Industrial composting facilities assure optimal process conditions, fast degradation, good emission control, and high compost quality. Under these conditions composting is a controlled biotechnological process and as a consequence the term “industrial” (or municipal) composting is used to distinguish it from “home composting”.

Home composting, on the other hand, is a broad term used to describe a simple and inexpensive process by which organic waste breaks down, usually in a designated “compost bin”. 

The most popular type of compost bin is an open-topped container that allows oxygen to flow. According to UK charity WRAP, home compost bins can deal with softer garden waste, some (uncoated) paper and cardboard and some food waste e.g. fruit and vegetable peelings. 

Temperatures in a home composting environment, range from 13°C to 25°C (55°F to 77°F). However, regardless of temperature, compostable products should break down at roughly the same speed as vegetable waste, even in a “cool” compost bin.

“Home composting is usually a lot slower than industrial composting facilities,” writes Parker. “At home, it can take anywhere from a few months to two years depending on the contents of the pile and the composting conditions.”

How Can Home Composting Be Encouraged?

Roasters can go to great lengths to ensure their coffee packaging is compostable, but once it’s been bought it’s the responsibility of the consumer to make sure it goes to the right place.

Home composting is not only one of the most environmentally friendly ways of disposing of waste, it’s also one of the most simple. Compost bins are cheap, low maintenance, and take up little room. They can be used for the disposal of a range of items, including food scraps, old newspapers, wood shavings, and grass clippings.

According to Planet Natural, the optimal home composting conditions for quick decomposition will have a ratio of 30 parts nitrogen to one part carbon. This is achieved by adding nitrogen-producing green matter (e.g. grass cuttings) to carbon-producing brown matter (e.g. dead leaves and wood shavings).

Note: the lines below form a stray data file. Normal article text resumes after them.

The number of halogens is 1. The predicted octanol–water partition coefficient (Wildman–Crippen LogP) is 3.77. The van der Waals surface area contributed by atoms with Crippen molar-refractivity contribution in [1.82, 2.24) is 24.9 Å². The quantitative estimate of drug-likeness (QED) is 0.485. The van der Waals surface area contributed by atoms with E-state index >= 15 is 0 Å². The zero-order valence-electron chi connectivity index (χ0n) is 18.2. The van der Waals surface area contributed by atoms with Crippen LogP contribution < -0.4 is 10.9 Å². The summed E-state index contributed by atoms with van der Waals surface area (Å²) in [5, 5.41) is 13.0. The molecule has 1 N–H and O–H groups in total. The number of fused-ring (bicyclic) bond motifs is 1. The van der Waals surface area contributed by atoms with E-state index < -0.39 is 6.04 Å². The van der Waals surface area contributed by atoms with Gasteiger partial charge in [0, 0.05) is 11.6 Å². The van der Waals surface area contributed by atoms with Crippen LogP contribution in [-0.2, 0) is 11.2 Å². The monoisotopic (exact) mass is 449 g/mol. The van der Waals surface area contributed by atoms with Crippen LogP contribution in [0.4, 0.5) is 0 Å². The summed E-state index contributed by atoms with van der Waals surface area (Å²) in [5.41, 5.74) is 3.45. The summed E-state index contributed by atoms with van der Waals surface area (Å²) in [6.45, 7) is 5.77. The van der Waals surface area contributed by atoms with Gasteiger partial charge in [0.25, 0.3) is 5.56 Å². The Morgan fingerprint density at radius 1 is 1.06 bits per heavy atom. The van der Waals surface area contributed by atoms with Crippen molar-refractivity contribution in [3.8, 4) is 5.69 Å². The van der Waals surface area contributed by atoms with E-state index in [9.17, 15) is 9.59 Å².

Meanwhile, adding structure to a compost pile by shredding materials, like newspaper or plain white paper, allows for increased aeration – the more materials added to the compost pile, the larger the increase in temperature.

Despite the obvious benefits of home composting, consumers can sometimes forget to dispose of their home compostable coffee packaging in their compost bin. This can lead to it being thrown away along with the regular household waste, which means it will end up going to landfill instead.

To encourage home composting, certifications such as OK compost HOME should be clearly displayed on all coffee packaging for which it applies. Brief instructions could also be included underneath to make it as easy as possible to determine whether it can be composted at home or not.

For roasters offering home deliveries, a small card or leaflet with information on how to properly dispose of the coffee bag once it’s empty could be included. While this might increase costs slightly, it will improve the likelihood of the packaging being composted rather than going to landfill.

Compostable coffee packaging is becoming increasingly popular among specialty roasters. Affordable, sturdy, and easy to produce, it can also effectively preserve the freshness of coffee while showcasing a commitment to sustainability.

At MTPak Coffee, our PLA and kraft paper packaging breaks down into water, carbon dioxide, and organic matter, conforming to European EN 13432. The compostable seedling logo is visible on all of our packaging containing bio-based materials.

For more information on our compostable coffee packaging, contact our team here.

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Can Compostable Coffee Packaging Be Disposed Of At Home?